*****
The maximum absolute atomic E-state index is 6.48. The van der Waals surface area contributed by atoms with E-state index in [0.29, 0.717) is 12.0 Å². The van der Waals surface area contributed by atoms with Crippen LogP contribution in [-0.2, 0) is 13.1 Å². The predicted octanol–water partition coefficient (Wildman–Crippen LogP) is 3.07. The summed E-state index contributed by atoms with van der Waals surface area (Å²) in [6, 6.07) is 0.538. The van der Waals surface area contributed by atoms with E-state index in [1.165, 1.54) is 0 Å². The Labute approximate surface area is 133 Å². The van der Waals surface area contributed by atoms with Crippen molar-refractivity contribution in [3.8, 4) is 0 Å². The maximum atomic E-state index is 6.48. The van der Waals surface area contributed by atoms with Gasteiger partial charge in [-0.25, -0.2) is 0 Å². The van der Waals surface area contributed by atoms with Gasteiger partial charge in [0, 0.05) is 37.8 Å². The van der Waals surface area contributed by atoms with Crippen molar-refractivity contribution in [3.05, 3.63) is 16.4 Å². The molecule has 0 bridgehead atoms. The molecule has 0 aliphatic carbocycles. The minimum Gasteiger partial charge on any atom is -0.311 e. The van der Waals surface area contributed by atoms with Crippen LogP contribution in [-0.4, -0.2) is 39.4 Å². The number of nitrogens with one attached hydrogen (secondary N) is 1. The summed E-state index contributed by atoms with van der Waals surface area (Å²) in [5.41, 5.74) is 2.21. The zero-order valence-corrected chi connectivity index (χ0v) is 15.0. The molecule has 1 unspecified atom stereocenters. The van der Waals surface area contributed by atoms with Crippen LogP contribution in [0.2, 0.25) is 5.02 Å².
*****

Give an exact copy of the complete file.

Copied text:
The maximum absolute atomic E-state index is 6.48. The van der Waals surface area contributed by atoms with E-state index in [0.29, 0.717) is 12.0 Å². The van der Waals surface area contributed by atoms with Crippen LogP contribution in [-0.2, 0) is 13.1 Å². The predicted octanol–water partition coefficient (Wildman–Crippen LogP) is 3.07. The summed E-state index contributed by atoms with van der Waals surface area (Å²) in [6, 6.07) is 0.538. The van der Waals surface area contributed by atoms with E-state index in [1.165, 1.54) is 0 Å². The Labute approximate surface area is 133 Å². The van der Waals surface area contributed by atoms with Crippen molar-refractivity contribution in [3.8, 4) is 0 Å². The maximum atomic E-state index is 6.48. The van der Waals surface area contributed by atoms with Gasteiger partial charge in [-0.25, -0.2) is 0 Å². The van der Waals surface area contributed by atoms with Gasteiger partial charge in [0, 0.05) is 37.8 Å². The van der Waals surface area contributed by atoms with Crippen molar-refractivity contribution in [3.05, 3.63) is 16.4 Å². The molecule has 0 bridgehead atoms. The molecule has 0 aliphatic carbocycles. The minimum Gasteiger partial charge on any atom is -0.311 e. The van der Waals surface area contributed by atoms with Crippen LogP contribution in [-0.4, -0.2) is 39.4 Å². The number of nitrogens with one attached hydrogen (secondary N) is 1. The summed E-state index contributed by atoms with van der Waals surface area (Å²) in [5.41, 5.74) is 2.21. The zero-order valence-corrected chi connectivity index (χ0v) is 15.0. The molecule has 1 unspecified atom stereocenters. The van der Waals surface area contributed by atoms with Crippen LogP contribution in [0.2, 0.25) is 5.02 Å².